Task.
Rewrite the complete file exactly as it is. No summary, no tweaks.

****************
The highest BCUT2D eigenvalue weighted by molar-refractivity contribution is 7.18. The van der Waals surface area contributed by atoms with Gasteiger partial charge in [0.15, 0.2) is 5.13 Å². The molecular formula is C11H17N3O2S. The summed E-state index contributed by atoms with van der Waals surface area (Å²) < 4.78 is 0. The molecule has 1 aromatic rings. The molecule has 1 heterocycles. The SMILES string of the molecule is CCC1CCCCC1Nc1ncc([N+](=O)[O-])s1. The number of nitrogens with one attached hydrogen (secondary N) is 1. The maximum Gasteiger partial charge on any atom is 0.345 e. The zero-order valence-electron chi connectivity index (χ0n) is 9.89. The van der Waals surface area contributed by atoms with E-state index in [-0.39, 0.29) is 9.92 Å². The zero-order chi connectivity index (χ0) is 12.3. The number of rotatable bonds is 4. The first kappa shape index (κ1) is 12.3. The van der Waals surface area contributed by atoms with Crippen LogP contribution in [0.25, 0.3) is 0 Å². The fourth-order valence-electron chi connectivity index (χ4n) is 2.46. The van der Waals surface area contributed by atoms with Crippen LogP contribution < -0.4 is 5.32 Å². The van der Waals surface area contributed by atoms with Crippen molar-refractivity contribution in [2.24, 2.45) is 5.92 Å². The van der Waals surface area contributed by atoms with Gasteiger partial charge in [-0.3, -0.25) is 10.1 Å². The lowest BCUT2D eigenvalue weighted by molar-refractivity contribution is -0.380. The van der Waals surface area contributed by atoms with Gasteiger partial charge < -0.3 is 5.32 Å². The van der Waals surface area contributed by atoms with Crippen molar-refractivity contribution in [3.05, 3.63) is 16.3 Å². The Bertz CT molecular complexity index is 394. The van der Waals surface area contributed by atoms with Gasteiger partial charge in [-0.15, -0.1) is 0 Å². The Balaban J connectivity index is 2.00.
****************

The highest BCUT2D eigenvalue weighted by molar-refractivity contribution is 7.18. The van der Waals surface area contributed by atoms with Gasteiger partial charge in [0.15, 0.2) is 5.13 Å². The molecular formula is C11H17N3O2S. The summed E-state index contributed by atoms with van der Waals surface area (Å²) < 4.78 is 0. The molecule has 1 aromatic rings. The molecule has 1 heterocycles. The SMILES string of the molecule is CCC1CCCCC1Nc1ncc([N+](=O)[O-])s1. The number of nitrogens with one attached hydrogen (secondary N) is 1. The maximum Gasteiger partial charge on any atom is 0.345 e. The zero-order valence-electron chi connectivity index (χ0n) is 9.89. The van der Waals surface area contributed by atoms with E-state index in [-0.39, 0.29) is 9.92 Å². The zero-order chi connectivity index (χ0) is 12.3. The number of rotatable bonds is 4. The first kappa shape index (κ1) is 12.3. The van der Waals surface area contributed by atoms with Crippen LogP contribution in [0.25, 0.3) is 0 Å². The fourth-order valence-electron chi connectivity index (χ4n) is 2.46. The van der Waals surface area contributed by atoms with Crippen LogP contribution < -0.4 is 5.32 Å². The van der Waals surface area contributed by atoms with Crippen molar-refractivity contribution in [2.24, 2.45) is 5.92 Å². The van der Waals surface area contributed by atoms with Gasteiger partial charge in [-0.3, -0.25) is 10.1 Å². The lowest BCUT2D eigenvalue weighted by molar-refractivity contribution is -0.380. The van der Waals surface area contributed by atoms with Gasteiger partial charge < -0.3 is 5.32 Å². The van der Waals surface area contributed by atoms with Crippen molar-refractivity contribution in [3.05, 3.63) is 16.3 Å². The Bertz CT molecular complexity index is 394. The van der Waals surface area contributed by atoms with Gasteiger partial charge in [-0.15, -0.1) is 0 Å². The Balaban J connectivity index is 2.00.